Despite that big piece of the avian world that goes silent for the next 6 months, there is still so much to look forward to--and there are still sounds worth learning and listening. The next 6 weeks are particularly good for listening for Night Migrants and the unique calls birds make while flying during migration. Utah has never been great for listening for night flight calls, but occasionally a decent night produces some good numbers of calling birds--the hardest part is picking a location that is both accessible and in a good flight path.  Here is what migration looked like over northern Utah last night around midnight.

The green stuff up to is the tail of that storm that passed through--but the blue stuff over the Wasatch and west desert are birds heading south-southeast. You can see the velocity and directon on this image.

You can check out these radar images on http://weather.rap.ucar.edu/radar/ -- everything is in UTC so remember we are 6 hours behind (so 0600 UTC is actually midnight here). If you need a refresher on night migration and reading radar, check out these posts...

If this interests you at all I suggest finding a nice perch in the foothills, along the Wasatch Front, somewhere between 6-7,500' and hanging out for a couple hours after dark. Lay on your back facing up with your ears cupped--you never know what you might here. Sometimes it's things you recognize

The Killdeer flying overhead is a common sound that even new night flight listeners will hear from time to time. Things only get harder from here. Out here in the west one of the most common early migrants that you might hear is the Chipping Sparrow. All the spizella species have similar flight calls but Chipping is one you tend to hear a lot because there are lots of Chipping Sparrows.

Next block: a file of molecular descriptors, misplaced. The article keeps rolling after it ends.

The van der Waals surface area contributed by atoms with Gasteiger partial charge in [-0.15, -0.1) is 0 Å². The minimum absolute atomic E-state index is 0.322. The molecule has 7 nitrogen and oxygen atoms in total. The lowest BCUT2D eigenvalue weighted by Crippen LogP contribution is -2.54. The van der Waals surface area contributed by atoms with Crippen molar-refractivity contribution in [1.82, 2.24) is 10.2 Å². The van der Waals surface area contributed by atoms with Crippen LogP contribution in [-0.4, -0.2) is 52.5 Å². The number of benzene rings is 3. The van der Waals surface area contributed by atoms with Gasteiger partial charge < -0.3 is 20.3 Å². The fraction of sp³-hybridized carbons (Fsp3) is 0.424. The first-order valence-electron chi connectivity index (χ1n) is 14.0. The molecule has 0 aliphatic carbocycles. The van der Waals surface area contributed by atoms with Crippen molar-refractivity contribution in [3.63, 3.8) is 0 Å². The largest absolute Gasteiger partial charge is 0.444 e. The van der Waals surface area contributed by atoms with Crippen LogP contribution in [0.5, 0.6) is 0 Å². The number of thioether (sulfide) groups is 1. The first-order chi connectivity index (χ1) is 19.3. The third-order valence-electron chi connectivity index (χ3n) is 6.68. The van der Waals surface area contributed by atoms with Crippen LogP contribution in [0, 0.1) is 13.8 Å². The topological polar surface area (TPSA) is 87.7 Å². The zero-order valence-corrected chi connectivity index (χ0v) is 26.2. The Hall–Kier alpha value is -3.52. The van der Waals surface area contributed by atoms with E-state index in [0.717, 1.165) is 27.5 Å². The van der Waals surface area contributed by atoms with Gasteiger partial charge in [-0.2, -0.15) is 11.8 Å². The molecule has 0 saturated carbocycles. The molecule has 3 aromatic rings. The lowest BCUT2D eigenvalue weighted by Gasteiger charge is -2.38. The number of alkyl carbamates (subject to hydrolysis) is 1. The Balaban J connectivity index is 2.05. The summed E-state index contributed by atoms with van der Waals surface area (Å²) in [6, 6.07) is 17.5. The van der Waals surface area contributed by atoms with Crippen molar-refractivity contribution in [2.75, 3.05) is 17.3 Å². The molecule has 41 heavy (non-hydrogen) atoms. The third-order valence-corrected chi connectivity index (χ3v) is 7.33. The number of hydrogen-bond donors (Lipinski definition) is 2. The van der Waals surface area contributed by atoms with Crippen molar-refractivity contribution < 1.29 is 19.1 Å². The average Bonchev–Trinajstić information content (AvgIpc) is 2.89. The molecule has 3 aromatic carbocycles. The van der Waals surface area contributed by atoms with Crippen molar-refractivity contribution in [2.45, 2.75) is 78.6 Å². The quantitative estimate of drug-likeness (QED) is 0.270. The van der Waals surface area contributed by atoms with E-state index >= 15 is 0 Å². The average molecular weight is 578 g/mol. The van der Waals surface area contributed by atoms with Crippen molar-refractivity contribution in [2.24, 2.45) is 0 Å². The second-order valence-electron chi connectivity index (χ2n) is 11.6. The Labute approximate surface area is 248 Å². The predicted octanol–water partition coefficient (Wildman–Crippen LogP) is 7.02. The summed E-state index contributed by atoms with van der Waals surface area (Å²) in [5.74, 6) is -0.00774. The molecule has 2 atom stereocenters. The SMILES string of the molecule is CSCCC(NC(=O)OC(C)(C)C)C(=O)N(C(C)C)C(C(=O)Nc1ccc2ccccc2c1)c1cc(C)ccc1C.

Some species rather unique night flight calls make them easier to ID--for instance Swainson's and Hermit Thrushes have a musical quality to their night flight whistle making them easier to pick up on, like this Swainson's Thrush.

Then comes one of the coolest things about night flight calls in my opinion--some species calls are so unique and undeniably tied to a species that a very rare migrant could be heard during a night flight, and identified without ever seeing the bird. Black-billed Cuckoo for instance have a call that any night flight listener who heard it, would start jumping for joy--no matter where you live.

And lastly Dickcissel is a species that migrates through Utah likely with some regularity--but is rarely observed here--but if you were to hear the "squirrrtt" call while out listening for night migrants you would be pretty sure about what you were hearing.

Take a few hours one night in the next couple weeks and go listen for night migrants. You might not hear a lot, but it will be a new birding experience worth giving a try.

Labels: , , , , ,